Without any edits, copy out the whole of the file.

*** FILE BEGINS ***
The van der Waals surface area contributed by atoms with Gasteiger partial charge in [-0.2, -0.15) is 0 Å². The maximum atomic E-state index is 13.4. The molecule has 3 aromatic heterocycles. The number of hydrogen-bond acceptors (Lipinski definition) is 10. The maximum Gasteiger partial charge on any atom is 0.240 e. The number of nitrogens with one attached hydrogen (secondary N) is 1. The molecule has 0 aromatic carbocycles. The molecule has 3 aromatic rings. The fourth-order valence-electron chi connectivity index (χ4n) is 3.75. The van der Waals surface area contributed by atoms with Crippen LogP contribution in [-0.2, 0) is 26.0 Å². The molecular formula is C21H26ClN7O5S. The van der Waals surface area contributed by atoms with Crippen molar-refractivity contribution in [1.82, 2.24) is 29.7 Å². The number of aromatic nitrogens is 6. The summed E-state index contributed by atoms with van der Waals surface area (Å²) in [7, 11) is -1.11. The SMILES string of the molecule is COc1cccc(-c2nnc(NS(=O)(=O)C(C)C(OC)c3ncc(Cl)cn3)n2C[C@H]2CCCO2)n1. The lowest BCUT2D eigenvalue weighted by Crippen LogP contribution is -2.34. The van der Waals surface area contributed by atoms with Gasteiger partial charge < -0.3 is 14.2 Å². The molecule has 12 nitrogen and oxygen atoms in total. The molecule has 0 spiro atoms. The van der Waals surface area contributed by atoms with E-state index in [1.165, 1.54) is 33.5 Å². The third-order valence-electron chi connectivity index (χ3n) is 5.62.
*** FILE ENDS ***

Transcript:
The van der Waals surface area contributed by atoms with Gasteiger partial charge in [-0.2, -0.15) is 0 Å². The maximum atomic E-state index is 13.4. The molecule has 3 aromatic heterocycles. The number of hydrogen-bond acceptors (Lipinski definition) is 10. The maximum Gasteiger partial charge on any atom is 0.240 e. The number of nitrogens with one attached hydrogen (secondary N) is 1. The molecule has 0 aromatic carbocycles. The molecule has 3 aromatic rings. The fourth-order valence-electron chi connectivity index (χ4n) is 3.75. The van der Waals surface area contributed by atoms with Crippen LogP contribution in [-0.2, 0) is 26.0 Å². The molecular formula is C21H26ClN7O5S. The van der Waals surface area contributed by atoms with Crippen molar-refractivity contribution in [1.82, 2.24) is 29.7 Å². The number of aromatic nitrogens is 6. The summed E-state index contributed by atoms with van der Waals surface area (Å²) in [7, 11) is -1.11. The SMILES string of the molecule is COc1cccc(-c2nnc(NS(=O)(=O)C(C)C(OC)c3ncc(Cl)cn3)n2C[C@H]2CCCO2)n1. The lowest BCUT2D eigenvalue weighted by Crippen LogP contribution is -2.34. The van der Waals surface area contributed by atoms with Gasteiger partial charge < -0.3 is 14.2 Å². The molecule has 12 nitrogen and oxygen atoms in total. The molecule has 0 spiro atoms. The van der Waals surface area contributed by atoms with E-state index in [1.165, 1.54) is 33.5 Å². The third-order valence-electron chi connectivity index (χ3n) is 5.62.